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Why 'Fake It Till You Make It' Is Bad Advice

By all means, project confidence in your abilities. But don't stretch the truth--it will only hurt you in the long run.
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The maxim "fake it until you make it" makes sense on some levels. Most people occasionally struggle with feeling overwhelmed or unconfident, so the idea of pushing through those negative emotions seems logical.

But sustaining a false front for the long term isn't in your best interest. Here are a few reasons why.

You'll repel people.

Show me someone who pretends to have it all together, and you'll find me walking the other direction. Though authenticity is hard to define, you probably know its opposite when you see it.

Magnetic and likable people are not afraid to share things about themselves that might even make them look bad. In doing so, they convey a sense of humility, honesty, and vulnerability that work to lower people's defenses.

Faking it is stressful.

If you've purchased something from Walgreens lately, the cashier may have used the branded salutation "be well," which the drugstore chain thinks makes customers happier.

But according to LinkedIn influencer Annie Murphy Paul, the people it doesn’t please are the employees who have to say it regardless of their feelings about the customers they're mandated to bless.

She says organizational experts define this kind of behavior as "surface acting," which is essentially faking cheerfulness--and in Walgreens's case, concern--all day long while interacting with customers.

"This kind of faking is hard work--sociologists call it 'emotional labor'--and research shows that it's often experienced as stressful," Paul writes. "It's psychologically and even physically draining; it can lead to lowered motivation and engagement with work and ultimately to job burnout."

Faking it can ruin you financially.

Lots of people live in big houses and drive nice cars they can't afford. But when you live beyond your means, you're robbing yourself of the peace that comes from having a firm hold of your finances.

How long could you pay your bills if your income was disrupted? Financial advisers say everyone should have at least a six-month emergency fund. If you don't, check out Inc. columnist Alexa von Tobel's succinct advice on exactly how to structure your emergency fund.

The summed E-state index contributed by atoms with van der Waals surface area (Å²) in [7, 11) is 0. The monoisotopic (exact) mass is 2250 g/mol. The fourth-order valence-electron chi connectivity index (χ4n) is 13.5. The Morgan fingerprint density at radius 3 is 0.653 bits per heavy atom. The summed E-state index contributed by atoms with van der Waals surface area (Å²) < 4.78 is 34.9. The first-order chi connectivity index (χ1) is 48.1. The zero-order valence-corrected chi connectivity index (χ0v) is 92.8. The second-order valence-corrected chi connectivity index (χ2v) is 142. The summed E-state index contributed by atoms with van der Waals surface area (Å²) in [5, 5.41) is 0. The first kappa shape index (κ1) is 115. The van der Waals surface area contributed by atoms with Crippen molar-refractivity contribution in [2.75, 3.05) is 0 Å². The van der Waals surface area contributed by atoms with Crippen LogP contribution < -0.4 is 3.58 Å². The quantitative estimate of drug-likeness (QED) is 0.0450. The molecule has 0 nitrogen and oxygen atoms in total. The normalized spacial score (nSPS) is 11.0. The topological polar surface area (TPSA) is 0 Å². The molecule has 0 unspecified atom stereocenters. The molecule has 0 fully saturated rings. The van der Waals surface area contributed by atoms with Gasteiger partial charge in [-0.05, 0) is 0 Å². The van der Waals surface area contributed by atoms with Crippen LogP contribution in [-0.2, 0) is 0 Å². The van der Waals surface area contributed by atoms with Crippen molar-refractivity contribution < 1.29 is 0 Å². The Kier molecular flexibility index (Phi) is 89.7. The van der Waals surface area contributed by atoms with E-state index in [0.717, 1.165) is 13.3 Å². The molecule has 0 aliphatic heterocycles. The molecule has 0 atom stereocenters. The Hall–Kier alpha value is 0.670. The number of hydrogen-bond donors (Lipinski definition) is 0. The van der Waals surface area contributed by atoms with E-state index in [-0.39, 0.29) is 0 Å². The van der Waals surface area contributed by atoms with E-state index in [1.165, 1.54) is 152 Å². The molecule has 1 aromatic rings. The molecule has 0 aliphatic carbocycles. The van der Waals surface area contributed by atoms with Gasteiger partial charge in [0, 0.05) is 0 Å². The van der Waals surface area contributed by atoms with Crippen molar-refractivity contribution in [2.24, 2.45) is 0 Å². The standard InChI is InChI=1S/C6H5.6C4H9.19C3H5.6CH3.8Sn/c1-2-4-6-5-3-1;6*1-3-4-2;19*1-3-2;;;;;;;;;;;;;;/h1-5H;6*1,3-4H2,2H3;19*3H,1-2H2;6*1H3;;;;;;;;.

Is a 30-year mortgage the only way you're able to afford your home, even though one half as short could save you heaps of money in interest? Could you afford the higher payment of a shorter loan if you invested in a property that was more modest than the one you're living in now? Would downsizing give you the opportunity to sell a bunch of things--furniture and other things you've accumulated over time--and simplify your life?

Is a 60-month loan your only option for buying a car? Could you get from Point A to Point B in a vehicle worth a few thousand dollars instead of one that costs tens of thousands? If not, what are your reasons? Whom are you trying to impress? Keep in mind, once upon a time, people saved up for the things they needed to buy. Imagine how freeing it would be to not have to shell out hundreds of dollars a month to drive a vehicle.

Of course, if you're bootstrapping a business, long-term debt can free up the resources you need to keep your business alive, but if you're borrowing money or paying overdrafts to cover things you don't actually need, get some help. Not sure where to start? Check out the top 10 personal finance books of all time, which points to powerful approaches to accumulating personal wealth.

IMAGE: Getty
Last updated: Jun 10, 2014

CHRISTINA DESMARAIS

Christina DesMarais is an Inc.com contributor who writes about the tech start-up community, covering innovative ideas, news, and trends. On Google+, add her to one of your circles. Have a tip? Email her at christinadesmarais (at) live (dot) com.




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